1798 ENGLISH POETRY 1579-1830: SPENSER AND THE TRADITION

John Thelwall

B. O. B., "English Sapphic. By a Jacobin" The Sun (19 April 1798).



I am a hearty Jacobin,
Who own no God, and dread no Sin,
Ready to dash through thick and thin
For Freedom:

And when the Teachers of Chalk Farm
Gave Ministers so much alarm,
And preach'd that Kings do only harm,
I fee'd 'em.

By BEDFORD'S cut I've trim'd my locks,
And coal-black is my Knowledge-box,
Callous to all, except hard knocks
Of thumpers;

My eye a noble fierceness boasts,
My voice is hollow as a Ghost's,
My throat oft wash'd by Factious Toasts
In bumpers.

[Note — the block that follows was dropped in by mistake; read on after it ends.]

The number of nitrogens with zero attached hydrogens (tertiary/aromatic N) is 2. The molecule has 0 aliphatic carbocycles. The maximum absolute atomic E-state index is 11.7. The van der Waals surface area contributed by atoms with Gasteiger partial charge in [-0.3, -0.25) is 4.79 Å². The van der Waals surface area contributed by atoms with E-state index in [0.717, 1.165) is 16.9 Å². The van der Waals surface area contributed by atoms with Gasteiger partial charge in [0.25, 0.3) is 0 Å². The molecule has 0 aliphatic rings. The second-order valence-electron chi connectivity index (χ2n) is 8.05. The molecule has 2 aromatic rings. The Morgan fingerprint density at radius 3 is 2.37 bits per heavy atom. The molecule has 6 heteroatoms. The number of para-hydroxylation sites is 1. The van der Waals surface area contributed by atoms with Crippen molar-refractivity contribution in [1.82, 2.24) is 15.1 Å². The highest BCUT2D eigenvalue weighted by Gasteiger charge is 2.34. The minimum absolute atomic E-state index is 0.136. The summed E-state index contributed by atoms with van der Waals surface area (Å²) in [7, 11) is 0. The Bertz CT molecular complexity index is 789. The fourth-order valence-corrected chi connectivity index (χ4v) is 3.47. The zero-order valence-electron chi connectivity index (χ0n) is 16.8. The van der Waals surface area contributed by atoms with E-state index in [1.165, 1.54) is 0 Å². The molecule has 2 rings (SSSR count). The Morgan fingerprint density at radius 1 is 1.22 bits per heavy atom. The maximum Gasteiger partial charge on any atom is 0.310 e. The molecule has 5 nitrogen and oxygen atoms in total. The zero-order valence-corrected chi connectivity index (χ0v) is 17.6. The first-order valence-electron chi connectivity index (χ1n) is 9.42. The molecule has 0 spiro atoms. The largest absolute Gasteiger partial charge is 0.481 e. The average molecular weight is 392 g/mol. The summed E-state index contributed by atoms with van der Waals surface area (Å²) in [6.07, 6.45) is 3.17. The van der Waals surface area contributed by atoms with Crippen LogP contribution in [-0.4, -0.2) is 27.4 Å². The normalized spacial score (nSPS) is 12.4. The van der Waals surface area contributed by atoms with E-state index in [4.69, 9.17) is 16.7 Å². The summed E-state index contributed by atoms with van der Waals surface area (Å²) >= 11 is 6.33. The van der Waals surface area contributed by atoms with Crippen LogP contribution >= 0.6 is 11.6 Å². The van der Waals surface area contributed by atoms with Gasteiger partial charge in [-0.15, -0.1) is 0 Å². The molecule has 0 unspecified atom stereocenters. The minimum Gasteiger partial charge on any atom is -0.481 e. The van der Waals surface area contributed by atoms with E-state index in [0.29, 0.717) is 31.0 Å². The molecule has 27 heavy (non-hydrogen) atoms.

Whatever is in France, is right;
Terror and blood are my delight;
Parties with us do not excite
Enough rage.

Our boasted Laws I hate and curse,
Bad from the first, by age grown worse,
I pant and sigh for Univers-
al Suffrage.

WAKEFIELD I love — adore HORNE TOOKE,
With pride on JONES and THELWALL look,
And hope that they, by hook or crook,
Will prosper.

But they deserve the worst of ills,
And all th' abuse of all our quills,
Who form'd of strong and gagging Bills
A cross pair.

Extinct since then each Speaker's fire,
And silent ev'ry daring lyre
Dum-founded they whom I would hire
To lecture.

Tied up, alas! is every tongue
On which conviction nightly hung,
And THELW-LL looks, though yet but young,
A Spectre.

Huzza! the French will soon invade,
And we shall drive a roaring trade;
To us will ev'ry Gallic blade
Be welcome;

And surely no more joyful sound
To CORRESPONDERS can be found;
Unless MARAT should through the ground
From Hell come.